Here's my first list of great TV series


  1. The Crown Sumptuous sets and soaring music bring proper grandeur to this royal tale. Apparently, much of the history is sound. For those of us who don’t follow history, there are revelations like Churchill dictating his famous speeches to his secretary from the bath. Most of the acting is superb, as you’d expect from the land of Shakespeare. Claire Foy’s depiction of a young Queen Elizabeth brings her to life as a complicated, conflicted and deeply sympathetic character. Foy’s face can run a gamut of emotions in a few seconds that most actors struggle through careers to pull off.
  2. Ann Biderman—who won an Emmy for her seminal work on NYPD Blue—created this police drama. It’s set in grody South LA, which feels like the worst parts of my native Oakland. Southland does a fine job with the usual cop stuff—car chases, chases on foot (even better in this skeezy hood), tangled department politics. What distinguishes it from the competition is its big beating heart. You feel like you’re riding right next to the three complex main characters on the job and suffering their conflicts off.
  3. The Bureau The Brits have the spy drama MI-5 and we have Homeland. The French have The Bureau. The characters are great. The scenes of Paris make me long to return, and the scenes of Iran glad I’m not there. If you love the intrigue of double agents and byzantine plots twists, this is for you.
  4. Six Feet Under Life in a funeral home, focusing on morticians David and Nate Fischer and family. Each episode starts with a death, and mortality is the theme of the show. The subject is explored bravely and in depth. 
  1. Homeland. A man returns from years of captivity in Iraq. Carrie Matheson at the CIA wants to know - is he a hero or a closet terrorist? The twist is that she’s bi-polar, so you never quite know what is real and what’s her illness. And the way Clair Danes plays her, when she gets crazy she’s really crazy. The first couple of seasons are superb; after that it’s up and down.
  2. The premise is elevator pitch genius – a police blood spatter specialist who moonlights as a serial killer who kills serial killers. You hear this premise and you’re immediately wondering—how does that work? Amazingly well for the first four of eight seasons. (John Lithgow plays one of the creepiest villains in memory.) After that the show starts falling apart, but I have to admire how the writers keep pulling surprises out of it. It’s not for the squeamish, of course.
  3. The End of the F***ing World. James is a budding psychopath. His ambition is to kill someone. He meets his match (and more) in Alyssa, and they’re Bonnie and Clyde, off on a gruesome killing spree…Except they’re not. It dawns on us that what we’re watching is actually a touching love story. I enjoy falling for a deftly engineered plot twist—that visceral experience of total surprise. This show offers a tonal surprise, just as delightful, as our expectations are turned on their heads.
  4. The Killing Murder cops Lindon and Holder chase down the killer of a young girl in rainy Seattle. (It’s actually shot in rainy Vancouver.) Our protags both have troubled pasts, and while Lindon (Mireille Enos) is fine, Holder (Joel Kinnaman) is wonderfully dark and occasionally hilarious as the only former-tweeker cop I know of. Stan Larson (Brent Sexton) the father of the dead girl brings the all-too-rare POV of a victim’s family to the mix. And did I mention that it’s rainy? Water’s the metaphor in this show, and they squeeze every last drop out of it. The plot sags after Season One, but acting and atmospherics more than make up.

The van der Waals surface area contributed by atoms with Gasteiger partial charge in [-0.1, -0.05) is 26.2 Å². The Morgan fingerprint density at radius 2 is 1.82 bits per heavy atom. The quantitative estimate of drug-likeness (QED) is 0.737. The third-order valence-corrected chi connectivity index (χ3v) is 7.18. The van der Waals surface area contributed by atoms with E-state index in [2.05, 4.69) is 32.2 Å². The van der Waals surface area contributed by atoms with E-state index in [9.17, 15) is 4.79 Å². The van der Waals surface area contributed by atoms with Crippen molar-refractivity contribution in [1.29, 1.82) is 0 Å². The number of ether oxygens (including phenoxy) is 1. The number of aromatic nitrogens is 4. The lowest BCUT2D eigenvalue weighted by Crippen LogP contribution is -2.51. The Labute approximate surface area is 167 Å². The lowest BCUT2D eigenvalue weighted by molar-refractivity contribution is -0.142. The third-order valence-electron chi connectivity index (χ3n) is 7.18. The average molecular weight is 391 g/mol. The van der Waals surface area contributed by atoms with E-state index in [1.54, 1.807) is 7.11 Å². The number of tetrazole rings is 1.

1. Luther Speaking of troubled cops, Luther is a total mess. Which might get annoying if he wasn’t played by Idris (People’s “sexiest man alive”) Elba. The fun is in Luther’s tangled relationship with psychopath Alice Morgan (Ruth Wilson). He knows she killed her parents, but now she’s helping him track down the murderer of his ex-wife Zoe…the story is over the top, but it works.
  2. The Deuce The subject—the sex trade in 70s New York—may be a bridge too tawdry for many viewers. But if you can stomach that, this show is David Simon at his Wire-level finest. If Mad Men is the ultimate 60s New York period piece, this is its 70s equivalent. You can practically smell the garbage strike. Candy (Maggie Gyllenhaal) is a prostitute turned director of x-rated films, as they were called then. By the end of Season Two the writers have used their wizardry to transform her sad, sleazy tale into a story of feminist empowerment.


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Comment by Jonathan Wolfman on April 24, 2019 at 6:48am

all terrific :)

Comment by John Manchester on April 24, 2019 at 8:04am

They are. Thanks, Jonathan.

Comment by Anna Herrington on April 24, 2019 at 8:47am

I was with you during The Crown... ha! but not much after that. I used to dive into intense fare but lost my appetite for it after Silence of the Lambs. That dates me, I know.

I go for British shows, more often, if it's darker stuff - Wallander, hinterland... liked Sherlock. Broadchurch, a bit too intense... have even tried tidy and easy Midsomer Murders... meh. Personally, am ready to find some thrillers with a little less of solely depressed and odd white people. 

I've been watching Atlanta, instead, when there's some time for sitting and watching something... that is a good show.

I would definitely agree, re Claire Foy's expressive and nuanced facial gestures. (Is there such a thing as facial gestures?) She is good. Olivia Colman, from Broadchurch actually, ought to be good in the next installment as QE2, as well...

Comment by John Manchester on April 24, 2019 at 10:51am

I liked, but didn't quite love Broadchurch. It was my introduction to David Tennant, and that was fun. 


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